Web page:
Liberals understand that whoever controls the past controls the future, and whoever controls the present controls the past. Thus their efforts to constantly rewrite America’s history. Disputes over statues, historical monuments, names of elementary schools and so on all arise from this basic insight on the part of the Left.
Here is the latest from my neck of the woods: “Minneapolis’ Patrick Henry High School to get a new name.”
Patrick Henry High School will be getting a new name, after the Minneapolis school board on Tuesday unanimously directed the school community to begin the name change process.
What is the problem with Patrick Henry, firebrand advocate for independence?
The board’s school names advisory committee, which was formed in 2020, had recommended a name change for the North Side high school because Patrick Henry — an 18th-century Virginia politician and leading proponent of independence before the Revolutionary War — owned slaves.
According to the resolution approved Tuesday, “students, staff, and community members recognize the need for a school name that better represents the values of the community.”
This is the same school district that now openly advocates race discrimination. Personally, I suspect that the problem with Patrick Henry, from a leftist point of view, is not that his family owned slaves but that he was pro-American independence.
The renaming mania doesn’t stop there:
Two other schools in the district, Sheridan Elementary and Jefferson Elementary, were respectively renamed Las Estrellas and Ella Baker this year. The process to change those names began in 2020.
Phil Sheridan helped win the Civil War and thus abolish slavery–Grant regarded Sheridan as his best field commander–and Thomas Jefferson wrote the Declaration on Independence, served as our third president, and arranged the Louisiana Purchase which included the land on which Minneapolis and much of Minnesota now sit. So obviously they are out of the question as names for elementary schools in Minnesota. As for Las Estrellas, it means “the stars” in English. The significance escapes me. And I have never heard of Ella Baker either. Apparently she is a more notable figure in American history than Thomas Jefferson.
Then there is this, which actually happened some time ago:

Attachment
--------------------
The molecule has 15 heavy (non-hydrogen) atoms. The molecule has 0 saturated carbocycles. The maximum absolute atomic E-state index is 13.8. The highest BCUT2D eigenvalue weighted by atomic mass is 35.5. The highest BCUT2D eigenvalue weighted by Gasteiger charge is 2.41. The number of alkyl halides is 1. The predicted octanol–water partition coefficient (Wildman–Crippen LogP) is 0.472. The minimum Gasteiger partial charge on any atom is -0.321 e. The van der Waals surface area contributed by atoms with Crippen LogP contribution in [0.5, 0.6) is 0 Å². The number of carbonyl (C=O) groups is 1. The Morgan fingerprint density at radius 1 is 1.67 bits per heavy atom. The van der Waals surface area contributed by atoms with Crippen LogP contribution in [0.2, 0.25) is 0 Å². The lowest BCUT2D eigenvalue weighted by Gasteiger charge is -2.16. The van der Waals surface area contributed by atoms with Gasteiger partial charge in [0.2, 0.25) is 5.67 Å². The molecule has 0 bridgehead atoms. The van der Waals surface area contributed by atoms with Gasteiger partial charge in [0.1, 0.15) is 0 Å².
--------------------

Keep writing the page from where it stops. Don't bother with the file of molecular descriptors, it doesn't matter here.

A Mendota Heights high school in 2020 dropped the name of Henry Sibley, Minnesota’s first governor, because of Sibley’s role in the U.S.-Dakota War of 1862 and the country’s largest mass execution; it’s now Two Rivers High School.
For well over a century, Henry Sibley was correctly viewed as a hero. As former governor of the new State of Minnesota, he led militia troops and a few regulars who rushed to western Minnesota to confront rampaging Sioux Indians who had carried out the worst mass murder in the history of the United States up to that time–since exceeded only by the 9/11 terrorist attacks–and at any time in the history of conflict between whites and Indians from 1492 to the present. Taking advantage of the fact that many men were away from home fighting in the Civil War, Sioux warriors attacked the handful who remained, along with innocent women and children, murdering 600, of whom 100 were children under the age of 10, in ways that were often too barbaric to be recounted.
It was Henry Sibley and his men who brought the Great Sioux Massacre to an end. The Sioux did not fare well when they faced armed men rather than unsuspecting women and children. That is a bit of history that once was universally known, but now is mostly forgotten. And the real history is much too hot for our far-left education establishment to handle.
It is easy to discount the Left’s persistent attacks on our history, as reflected in these re-naming controversies, as harmless if misguided. But that couldn’t be farther from the truth. Our country’s history–which is to say, our country–is under attack. Leftists, a group that includes most of our educational establishment, understand that if they discredit our history, they can destroy (“fundamentally transform”) our country, which is their goal. They must be resisted at every turn, and the true stories of our history must not be allowed to go dark.
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